“You know, I think this is even better than the thirty-year-old Bowmore,” I said with the heady confidence that only the eighth whisky of the night can bring.

“This is the thirty-year-old Bowmore,” the bird watcher advised me.  Having spent £10 on a ticket for the event and received two whiskies with a value of around £100, as well as the others in the tasting, it seemed that no matter how much defeat would come, I would finish the night in profit.

Down the street, through the wreathed arch of The Oban Inn, I became involved in a conversation with a woman who was dressed from head to toe in tweed.  On her right lapel she was sporting a white badge which read “I love walking,” with the emotion being signified with a red heart symbol rather than a four-letter word.  I wondered aloud if she would have still felt that way now that Oban had a fleet of unicorns offering public transportation, and she intimated that she didn’t know what I was talking about.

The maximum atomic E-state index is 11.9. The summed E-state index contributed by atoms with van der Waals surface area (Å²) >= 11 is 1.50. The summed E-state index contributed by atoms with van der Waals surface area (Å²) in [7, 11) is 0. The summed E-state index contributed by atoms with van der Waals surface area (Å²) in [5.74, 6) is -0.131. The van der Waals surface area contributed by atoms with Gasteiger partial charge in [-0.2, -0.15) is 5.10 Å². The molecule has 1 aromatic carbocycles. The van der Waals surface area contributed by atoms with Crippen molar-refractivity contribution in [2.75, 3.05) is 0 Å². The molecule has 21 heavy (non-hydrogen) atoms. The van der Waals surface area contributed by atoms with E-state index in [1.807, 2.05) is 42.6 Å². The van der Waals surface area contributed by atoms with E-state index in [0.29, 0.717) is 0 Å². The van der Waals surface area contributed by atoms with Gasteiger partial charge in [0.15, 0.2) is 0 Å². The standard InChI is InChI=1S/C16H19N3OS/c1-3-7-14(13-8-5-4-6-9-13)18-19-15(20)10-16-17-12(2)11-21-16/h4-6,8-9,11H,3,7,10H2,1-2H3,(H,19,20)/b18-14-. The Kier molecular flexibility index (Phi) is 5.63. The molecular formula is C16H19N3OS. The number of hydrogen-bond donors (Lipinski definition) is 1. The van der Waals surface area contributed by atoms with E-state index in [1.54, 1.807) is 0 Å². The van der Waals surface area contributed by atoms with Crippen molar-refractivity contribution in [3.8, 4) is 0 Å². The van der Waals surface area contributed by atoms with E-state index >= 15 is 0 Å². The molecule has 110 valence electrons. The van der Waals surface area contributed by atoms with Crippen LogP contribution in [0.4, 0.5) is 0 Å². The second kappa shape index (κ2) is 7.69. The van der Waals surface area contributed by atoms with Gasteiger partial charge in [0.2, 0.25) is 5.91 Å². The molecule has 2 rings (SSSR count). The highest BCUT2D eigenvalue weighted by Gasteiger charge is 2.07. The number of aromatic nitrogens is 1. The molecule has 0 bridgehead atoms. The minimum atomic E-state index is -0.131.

The wreathed arch around the entrance of The Oban Inn

Undeterred, and feeling somewhat drawn to another soul who enjoyed wearing tweed in public places, I told the rambler about the evening I had just spent at the whisky tasting.  I explained that although I enjoyed a whisky, I didn’t know very much about the spirit, and I had spent the event feeling uncomfortable being amongst a group of people with whom I didn’t belong.

“Do you often feel uncomfortable?”  The woman asked, the expression on her face indeterminable through the haze of malt and barley.

My mouth took inspiration from her badge and ventured on a lengthy preamble.  “I start the day off feeling uncomfortable, plateau sometime around late afternoon, and then I go to bed and replay the events of my day and become even less comfortable.”  Finally, the words strayed even further off the beaten path when I returned to the whisky tasting and offered the insight that all I really knew about the whisky I had drunk was that I was about to go and splash around £50 of the stuff against the urinal.  I staggered off towards the men’s room and never heard from her again.  The profit on my winning night was diminishing all the time.